By Carl Begai
This interview with Halestorm vocalist/guitarist Lzzy Hale started with an apology.
The band’s rise to fame with their first album in 2009 was punctuated by their association with the tween-angst Twilight movie franchise through their song “Familiar Taste Of Poison” (or so I thought), a connection that acted as an automatic shut-off valve, thus preventing any decay caused by prolonged exposure to formula kiddie rock. Any time or interest spent on Halestorm, which had been sporadic at best, was over and done. A couple years later during a YouTube cruise, however, I stumbled across live footage of the band performing “Slave To The Grind” (12-29-11 Ram’s Head Live). Staring at the sidebar thumbnail, I highly doubted it was the Skid Row song of the same name because no band could possibly hope to match the intensity of the original. They were dreaming or smoking high-quality something if they did.
One click later my jaw was somewhere around my ankles, leading to the purchase of the ReAnimate covers EP. The release of the “Slave…”-inspired “Love Bites (So Do I)” in 2012 as the first single (!!) from Halestorm’s second album, The Strange Case Of…, sealed the deal. Having broken the cardinal rule of Never Judge A Book By Its Cover, I had become a crow-eating fanboy.
“What’s funny about that Twilight thing is that we’ve never officially been associated with it,” says Lzzy. “The video that blew up on YouTube was made by a fan; she was obsessed with Twilight and also cane to a lot of our shows. It’s funny how so many people, especially in the press, would ask us about how it felt to be linked to this smash hit movie (laughs). It means a lot to hear you like us now, especially coming from the perspective of someone who was skeptical at first about us. We hadn’t really proven ourselves when the first album came out, so to hear that we made such a big impact is awesome.”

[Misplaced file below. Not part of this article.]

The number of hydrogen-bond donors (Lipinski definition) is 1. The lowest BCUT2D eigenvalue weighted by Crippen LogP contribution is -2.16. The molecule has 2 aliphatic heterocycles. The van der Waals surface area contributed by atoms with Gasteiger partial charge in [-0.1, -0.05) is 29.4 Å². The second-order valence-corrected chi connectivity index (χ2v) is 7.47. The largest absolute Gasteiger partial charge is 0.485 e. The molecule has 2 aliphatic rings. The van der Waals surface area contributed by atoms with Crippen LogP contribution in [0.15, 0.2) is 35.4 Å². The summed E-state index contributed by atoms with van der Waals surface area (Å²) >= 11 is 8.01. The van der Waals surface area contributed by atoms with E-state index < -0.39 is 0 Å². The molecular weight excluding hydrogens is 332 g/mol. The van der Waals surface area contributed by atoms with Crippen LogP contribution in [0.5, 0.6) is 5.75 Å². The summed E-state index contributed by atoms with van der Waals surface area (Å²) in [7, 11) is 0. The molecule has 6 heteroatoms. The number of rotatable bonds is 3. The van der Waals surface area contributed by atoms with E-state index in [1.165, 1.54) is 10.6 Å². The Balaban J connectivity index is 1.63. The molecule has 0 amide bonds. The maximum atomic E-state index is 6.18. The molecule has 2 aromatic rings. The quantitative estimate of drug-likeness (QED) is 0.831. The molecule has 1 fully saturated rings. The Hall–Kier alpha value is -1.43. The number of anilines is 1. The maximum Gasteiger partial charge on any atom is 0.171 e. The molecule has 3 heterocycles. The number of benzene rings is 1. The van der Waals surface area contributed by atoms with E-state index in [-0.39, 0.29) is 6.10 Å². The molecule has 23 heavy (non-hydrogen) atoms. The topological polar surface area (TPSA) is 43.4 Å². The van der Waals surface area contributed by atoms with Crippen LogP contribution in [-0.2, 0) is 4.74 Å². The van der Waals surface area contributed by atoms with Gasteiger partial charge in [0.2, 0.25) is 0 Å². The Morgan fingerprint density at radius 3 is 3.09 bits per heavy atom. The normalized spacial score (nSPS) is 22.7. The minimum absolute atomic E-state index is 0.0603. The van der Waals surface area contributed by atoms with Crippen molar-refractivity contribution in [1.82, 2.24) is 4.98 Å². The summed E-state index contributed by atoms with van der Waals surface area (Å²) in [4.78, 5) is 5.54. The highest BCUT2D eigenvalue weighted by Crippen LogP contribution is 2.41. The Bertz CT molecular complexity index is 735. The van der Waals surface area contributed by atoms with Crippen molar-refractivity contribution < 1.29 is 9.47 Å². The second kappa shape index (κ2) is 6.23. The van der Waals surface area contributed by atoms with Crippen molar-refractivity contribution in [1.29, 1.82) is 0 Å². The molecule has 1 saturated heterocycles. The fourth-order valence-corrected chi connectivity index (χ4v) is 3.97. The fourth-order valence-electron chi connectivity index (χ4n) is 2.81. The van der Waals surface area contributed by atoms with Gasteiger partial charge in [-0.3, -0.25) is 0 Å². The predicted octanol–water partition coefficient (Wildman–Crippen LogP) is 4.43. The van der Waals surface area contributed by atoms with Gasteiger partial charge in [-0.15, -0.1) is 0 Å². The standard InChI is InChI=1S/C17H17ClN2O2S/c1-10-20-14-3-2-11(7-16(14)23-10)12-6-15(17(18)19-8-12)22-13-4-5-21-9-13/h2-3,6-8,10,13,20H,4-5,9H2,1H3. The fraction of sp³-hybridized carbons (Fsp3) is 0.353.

The unofficial rule for being a music journalist is that if you wear blinders and find worth in only one type of music, you have nothing to offer anyone. It’s important to keep this in mind even as a rivet-chewing, flame-spitting metalhead, and my appreciation for Halestorm boils down to their music being a guilty pleasure I’m not embarrassed admitting to.
“I love it, and I’m probably going to end up quoting you on that,” Lzzy laughs. “It’s weird that, whatever it is that Halestorm is, we have a lot of classic rock influences and the way we interpret ‘heavy’ is Black Sabbath, Led Zeppelin and Judas Priest heavy. You can’t say we gravitate towards the typical metal scene, so it’s strange playing some of these metal festivals or supporting certain bands when our version of heavy isn’t necessarily theirs. It’s been amazing over the past two years becoming comfortable with whatever it is we are. But, for lack of a better term, fuck it, let’s just do it (laughs).”
Much like Canadian rock trio Danko Jones, Halestorm have won over metal audiences time and again whether in a festival situation or support act capacity. It boils down to the music and its delivery far exceeding any preconceived pop rock notions.
“Maybe this is just me torturing myself and maybe I like it, but I live for that stuff. That’s why we went out with a country artist like Eric Church and opened up for Megadeth. I love that feeling of ‘Okay, 95% of the people here don’t know who we are or don’t like us and don’t want us to be here; let’s prove them wrong.’ I can’t even describe the rush I get after three or four songs and I know we’ve got ’em (laughs). I definitely live for that.”
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